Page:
To enter data, simple click on the section of the resume you want to edit. For example, click on the “Education” section. A smaller screen will pop up, allowing you to change the Section Name and also to enter information into the text box. Click “Save” to save any changes you made. These will be automatically updated in your resume. Some boxes have more options than others. Pay attention to what boxes you are typing information into.

  • Spellcheck: click on the “Spellcheck” option underneath the “Document” header. This option will highlight any misspelled words. Just like in Word, you can right click and get a list of words to choose from. To turn the option off, simply re-click the Spellcheck button.
  • To delete a section click the little “x” to the right of the section title name under the “Sections” header on the right-hand side of the page.
  • To add a section, click the “Add Section” button on the right-hand side of the screen.
  • To move the order of the sections around, click the “Reorder” button (next to the “Add Section” button. You can then click and drag different sections into a new order.
  • To submit your resume for review, click the “Review Center” button. Under “Review Group” option, select the “Students and Alumni” option. Under “Reviewers,” selected “Brenden Kennedy.” Finally, click the blue “Submit” button.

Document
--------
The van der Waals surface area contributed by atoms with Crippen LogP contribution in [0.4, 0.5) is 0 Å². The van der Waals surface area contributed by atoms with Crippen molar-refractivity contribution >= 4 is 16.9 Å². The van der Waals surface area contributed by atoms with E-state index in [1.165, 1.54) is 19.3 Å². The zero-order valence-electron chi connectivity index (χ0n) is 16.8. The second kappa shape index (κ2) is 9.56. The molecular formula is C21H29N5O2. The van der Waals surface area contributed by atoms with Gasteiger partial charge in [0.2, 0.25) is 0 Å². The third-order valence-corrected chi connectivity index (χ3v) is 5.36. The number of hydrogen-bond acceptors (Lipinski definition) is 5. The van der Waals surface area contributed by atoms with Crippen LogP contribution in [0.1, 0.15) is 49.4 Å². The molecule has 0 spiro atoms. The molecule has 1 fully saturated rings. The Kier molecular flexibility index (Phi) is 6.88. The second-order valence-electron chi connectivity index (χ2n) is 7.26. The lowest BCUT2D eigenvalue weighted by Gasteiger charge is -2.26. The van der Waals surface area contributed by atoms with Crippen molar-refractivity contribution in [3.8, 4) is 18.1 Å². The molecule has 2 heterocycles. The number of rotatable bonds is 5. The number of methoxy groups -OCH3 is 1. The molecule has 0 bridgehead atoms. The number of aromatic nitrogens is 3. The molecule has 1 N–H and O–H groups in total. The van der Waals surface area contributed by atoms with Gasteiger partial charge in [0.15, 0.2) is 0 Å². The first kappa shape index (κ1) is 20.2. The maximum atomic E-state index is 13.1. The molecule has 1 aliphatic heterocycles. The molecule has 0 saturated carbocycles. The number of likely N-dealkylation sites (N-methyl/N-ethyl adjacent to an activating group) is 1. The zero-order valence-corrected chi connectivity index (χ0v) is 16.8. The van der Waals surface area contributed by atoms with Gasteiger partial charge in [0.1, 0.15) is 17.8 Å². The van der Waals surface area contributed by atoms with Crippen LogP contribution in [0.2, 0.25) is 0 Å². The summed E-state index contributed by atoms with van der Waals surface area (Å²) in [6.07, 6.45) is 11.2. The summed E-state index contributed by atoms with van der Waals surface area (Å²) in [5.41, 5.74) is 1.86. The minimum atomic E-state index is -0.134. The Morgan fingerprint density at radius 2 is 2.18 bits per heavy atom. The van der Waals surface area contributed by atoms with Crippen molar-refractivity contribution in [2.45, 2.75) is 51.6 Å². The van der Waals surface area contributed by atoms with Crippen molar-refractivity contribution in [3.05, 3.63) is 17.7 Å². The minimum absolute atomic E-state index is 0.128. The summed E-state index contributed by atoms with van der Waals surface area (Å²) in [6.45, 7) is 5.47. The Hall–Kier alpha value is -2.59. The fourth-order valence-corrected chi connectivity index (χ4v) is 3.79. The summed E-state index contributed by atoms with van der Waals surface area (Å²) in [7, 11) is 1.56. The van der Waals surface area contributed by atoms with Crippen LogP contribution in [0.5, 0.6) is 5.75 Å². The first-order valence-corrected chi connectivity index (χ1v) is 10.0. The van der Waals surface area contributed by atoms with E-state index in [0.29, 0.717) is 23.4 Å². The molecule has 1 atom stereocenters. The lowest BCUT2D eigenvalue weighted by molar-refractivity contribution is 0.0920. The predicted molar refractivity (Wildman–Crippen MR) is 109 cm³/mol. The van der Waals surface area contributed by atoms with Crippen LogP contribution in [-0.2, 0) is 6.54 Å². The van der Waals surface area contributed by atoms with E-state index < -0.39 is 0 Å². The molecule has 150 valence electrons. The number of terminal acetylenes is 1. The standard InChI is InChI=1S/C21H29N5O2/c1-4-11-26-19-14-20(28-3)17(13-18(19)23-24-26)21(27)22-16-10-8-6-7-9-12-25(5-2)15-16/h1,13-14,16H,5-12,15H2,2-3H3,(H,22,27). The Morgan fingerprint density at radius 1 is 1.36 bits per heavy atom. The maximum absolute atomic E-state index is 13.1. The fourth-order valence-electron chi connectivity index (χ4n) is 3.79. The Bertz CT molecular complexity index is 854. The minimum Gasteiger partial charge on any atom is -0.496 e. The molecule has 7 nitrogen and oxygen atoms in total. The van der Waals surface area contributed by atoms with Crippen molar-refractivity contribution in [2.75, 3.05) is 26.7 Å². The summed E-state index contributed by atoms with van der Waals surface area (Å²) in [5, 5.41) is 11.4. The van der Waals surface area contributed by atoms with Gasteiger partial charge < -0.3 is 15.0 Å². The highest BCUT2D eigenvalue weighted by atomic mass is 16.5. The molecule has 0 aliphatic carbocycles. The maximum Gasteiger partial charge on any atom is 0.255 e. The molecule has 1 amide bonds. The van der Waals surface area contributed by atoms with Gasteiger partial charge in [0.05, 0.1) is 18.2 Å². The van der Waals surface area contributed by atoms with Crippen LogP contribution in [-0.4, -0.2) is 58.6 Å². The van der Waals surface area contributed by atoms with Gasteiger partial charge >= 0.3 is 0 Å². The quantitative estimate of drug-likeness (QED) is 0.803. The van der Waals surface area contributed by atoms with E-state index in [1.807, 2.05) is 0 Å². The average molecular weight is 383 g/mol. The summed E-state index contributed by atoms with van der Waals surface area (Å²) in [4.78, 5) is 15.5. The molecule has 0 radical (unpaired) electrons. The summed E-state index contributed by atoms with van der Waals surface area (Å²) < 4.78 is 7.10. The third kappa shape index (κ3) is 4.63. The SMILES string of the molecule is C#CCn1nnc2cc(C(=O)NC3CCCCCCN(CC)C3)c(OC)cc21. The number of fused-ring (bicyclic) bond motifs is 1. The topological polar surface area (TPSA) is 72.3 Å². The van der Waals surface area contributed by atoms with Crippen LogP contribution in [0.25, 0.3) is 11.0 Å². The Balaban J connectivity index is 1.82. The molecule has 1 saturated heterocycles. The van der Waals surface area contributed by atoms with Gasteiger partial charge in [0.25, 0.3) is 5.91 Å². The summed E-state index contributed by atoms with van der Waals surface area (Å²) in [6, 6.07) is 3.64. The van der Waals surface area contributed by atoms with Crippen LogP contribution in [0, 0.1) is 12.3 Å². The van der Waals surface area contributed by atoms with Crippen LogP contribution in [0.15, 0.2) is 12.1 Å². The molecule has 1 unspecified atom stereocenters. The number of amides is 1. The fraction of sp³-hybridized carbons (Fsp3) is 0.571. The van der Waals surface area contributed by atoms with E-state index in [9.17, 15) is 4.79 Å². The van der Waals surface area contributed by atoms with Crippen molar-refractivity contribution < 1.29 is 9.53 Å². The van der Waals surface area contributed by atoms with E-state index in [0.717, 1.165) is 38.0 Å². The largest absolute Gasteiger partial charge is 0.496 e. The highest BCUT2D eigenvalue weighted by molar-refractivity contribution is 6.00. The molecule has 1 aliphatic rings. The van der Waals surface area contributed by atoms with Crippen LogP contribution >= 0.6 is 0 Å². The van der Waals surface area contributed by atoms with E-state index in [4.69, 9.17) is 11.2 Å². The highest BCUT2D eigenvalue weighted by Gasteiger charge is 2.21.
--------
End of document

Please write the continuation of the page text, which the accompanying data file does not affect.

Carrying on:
Here are just a few examples of resumes you can make with Optimal Resume. The resumes pictured are for entry level jobs in the following fields: elementary education; human resources; and environmental science.

* If you need any additional help, please stop by and see Brenden Kennedy in the Learning Center.

Hiring Events/Job Fairs

Hiring Events/Job Fairs

Learning Center

UMW Learning Center

The Learning Center offers free peer tutoring services for Western students.  Students are welcome to stop by during scheduled tutor hours or call 683-7200 to make an appointment.  The Learning Center is located in the Lower Library Commons (LLC) 006.

Getting the Most Out of Your Tutoring Experience 

  • attend class and take notes
  • complete all assigned reading for class
  • visit the Learning Center as soon as you need help
  • bring textbooks, syllabi, tests, notes, papers, assignments, calculator, etc.
  • come prepared to do work

The Learning Center will: 

  • provide friendly, helpful tutoring services to you as soon as possible after you arrive
  • assist students who attend class
  • supplement what you learn in class
  • provide a comfortable place to study
  • provide equipment and resource materials as availalbe for use in the Learning Center

The Learning Center will not:

  • teach/reteach subject matter covered in class
  • offer tutoring in all subjects all the time
  • teach students course work taught in class
  • provide undivided attention, especially when the center is busy
  • determine the grade or accept responsiblity for the grade a student earns
  • assume responsibility for how well or how poorly a student applies the suggestions offered
  • guarantee the assignments done with tutor assistance will meet the requirements of the proessor


Out of State Positions

Out of State Positions

Administrative Assistant Helena, MT (Closes May 30)
AIS Watercraft Inspector Montana Fish, Wildlife, & Parks (Dillon)
AmeriCorps Vista
AmeriCorps Vista at University of Maine at Presque Isle (Starts in August 2018)
Bismarck Police Department Bismarck, ND (Closes May 25)
Cadre Instructor MT Youth Challenge Dillon, MT (Ongoing, Posted May 18)
Land Conservation Helena, MT (Closes June 8)
Lead Recruiter MT Youth Challenge Dillon, MT (Ongoing, Posted May 18)